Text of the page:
For a long time Australians didn't go bushwalking. When they went for walks in the bush, they called them tramps, rambles, hikes, knapsack trips or exploring excursions. It wasn't until the 1930s that the term bushwalk took hold, and even then people meant different things by it. In her readable and copiously illustrated history The Ways of the Bushwalker: On Foot in Australia (UNSW Press), Melissa Harper shows how one style of bushwalking came to be seen as the most authentic one, and its practitioners as the bush's truest spokesmen.
Early bushwalkers included gentlemen ramblers in suits and ties; sensualists who went naked, the better to embrace the earth; hikers toting ukuleles and picnic hampers; nature tourists who gazed at the scenery, then retired to a comfortable hotel. But for zealous walkers like Myles Dunphy, who filled 72 volumes with detailed records of his treks, such people were "mere pleasure seekers." Real bushwalking was about stoicism, self-reliance, skill with map and compass. Toiling and sweating for Nature's sake made you a better person and better than other people. Watching a group of amateurs at Katoomba in 1910, Dunphy sneered: "They progress all right for about 30 steps. Then they lose their wind, especially if they are inclined to corpulency. We keep on going until we reach the top."
Real bushwalking required real bush, as wild and lonely as possible. "To meet someone along the way, even another bushwalker, would detract from the experience," writes Harper, a lecturer in Australian studies at the University of Queensland. A bushwalker was like "an explorer," one wrote, "going out into unknown regions." Of which there was a diminishing supply. By the 1920s, walkers were urging politicians (and paying out of their own pockets) to create national parks. But for Dunphy and his heirs, these were poor stuff, marred by paths and signs. They wanted places where no one (else) would ever tread. In the 1970s, they helped launch the wilderness conservation movement, which saw large tracts of land protected from "significant human interference."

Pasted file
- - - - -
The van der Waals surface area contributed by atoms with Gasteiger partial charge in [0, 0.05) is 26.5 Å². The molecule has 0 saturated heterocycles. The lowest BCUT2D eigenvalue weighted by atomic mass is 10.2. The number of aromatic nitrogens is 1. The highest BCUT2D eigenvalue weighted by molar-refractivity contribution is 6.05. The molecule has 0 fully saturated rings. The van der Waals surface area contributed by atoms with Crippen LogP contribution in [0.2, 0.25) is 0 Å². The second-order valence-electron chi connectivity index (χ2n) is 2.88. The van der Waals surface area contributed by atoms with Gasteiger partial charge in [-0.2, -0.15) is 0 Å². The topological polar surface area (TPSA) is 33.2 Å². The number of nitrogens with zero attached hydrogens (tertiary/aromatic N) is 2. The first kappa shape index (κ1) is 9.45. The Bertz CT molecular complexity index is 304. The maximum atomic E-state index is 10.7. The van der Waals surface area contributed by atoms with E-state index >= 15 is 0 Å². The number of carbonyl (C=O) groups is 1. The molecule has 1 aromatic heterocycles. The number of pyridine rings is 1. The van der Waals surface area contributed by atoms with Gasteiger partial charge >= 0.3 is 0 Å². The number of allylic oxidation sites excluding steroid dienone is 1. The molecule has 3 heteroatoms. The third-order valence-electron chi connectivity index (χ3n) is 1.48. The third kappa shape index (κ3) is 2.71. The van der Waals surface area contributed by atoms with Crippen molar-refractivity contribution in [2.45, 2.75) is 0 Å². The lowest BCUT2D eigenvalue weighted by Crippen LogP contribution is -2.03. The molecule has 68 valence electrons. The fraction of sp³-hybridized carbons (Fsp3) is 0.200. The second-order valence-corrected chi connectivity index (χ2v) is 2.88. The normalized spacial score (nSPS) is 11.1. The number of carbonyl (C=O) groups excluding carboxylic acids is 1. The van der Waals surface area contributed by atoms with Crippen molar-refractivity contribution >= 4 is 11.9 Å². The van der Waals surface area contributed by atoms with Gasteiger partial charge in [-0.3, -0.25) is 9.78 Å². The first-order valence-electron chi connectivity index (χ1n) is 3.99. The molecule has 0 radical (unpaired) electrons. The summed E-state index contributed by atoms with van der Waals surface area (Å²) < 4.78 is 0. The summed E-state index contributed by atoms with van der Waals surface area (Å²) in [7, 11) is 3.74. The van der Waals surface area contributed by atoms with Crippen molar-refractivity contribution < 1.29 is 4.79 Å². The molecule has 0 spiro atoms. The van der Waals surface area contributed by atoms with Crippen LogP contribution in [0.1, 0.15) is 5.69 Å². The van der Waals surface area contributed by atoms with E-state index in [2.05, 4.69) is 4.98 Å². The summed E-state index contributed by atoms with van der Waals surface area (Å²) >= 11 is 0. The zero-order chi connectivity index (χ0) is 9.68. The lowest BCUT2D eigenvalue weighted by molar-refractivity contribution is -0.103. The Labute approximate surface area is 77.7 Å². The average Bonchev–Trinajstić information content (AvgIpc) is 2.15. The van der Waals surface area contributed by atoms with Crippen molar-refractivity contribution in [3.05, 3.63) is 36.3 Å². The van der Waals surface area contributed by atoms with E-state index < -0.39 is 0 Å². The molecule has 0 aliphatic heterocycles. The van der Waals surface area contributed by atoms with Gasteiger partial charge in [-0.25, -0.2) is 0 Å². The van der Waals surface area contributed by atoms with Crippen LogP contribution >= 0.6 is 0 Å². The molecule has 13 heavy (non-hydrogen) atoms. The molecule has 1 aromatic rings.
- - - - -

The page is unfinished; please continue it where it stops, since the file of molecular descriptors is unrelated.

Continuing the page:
The bushwalkers' success made wilderness trendy, bringing more and more people to places they'd fought to keep people-free. They had long been at pains to defend the bush against "the 'wrong' kind of walker," Harper writes. Now they found themselves competing with guided walks, eco-tours, cavers and canoeists, trailbike and horse riders, four-wheel-drivers and Aborigines.
Moves in the '90s to transfer national parks to indigenous ownership alarmed some bushwalkers. "Although Aboriginals have 'tolerated' bushwalking," one wrote, "they do not wish to encourage it and some have suggested it would be better to ban it completely." Aborigines were challenging the bushwalking lobby not just over who were the best custodians of the bush but over the idea of wilderness itself. Aborigines saw land and people as inseparable. They wanted to live in wilderness areas even run tourism ventures there. Should that be allowed? And if so, didn't it mean reassessing the rights of other Australians to use and enjoy wild places?
"Whose bush is it anyway?" asks Harper's final chapter. The question, she writes, remains open. But her book reminds us that Australians have found many ways to walk the bush. And encourages us to hope that, in 77 million hectares of protected areas, room might yet be found for all of them.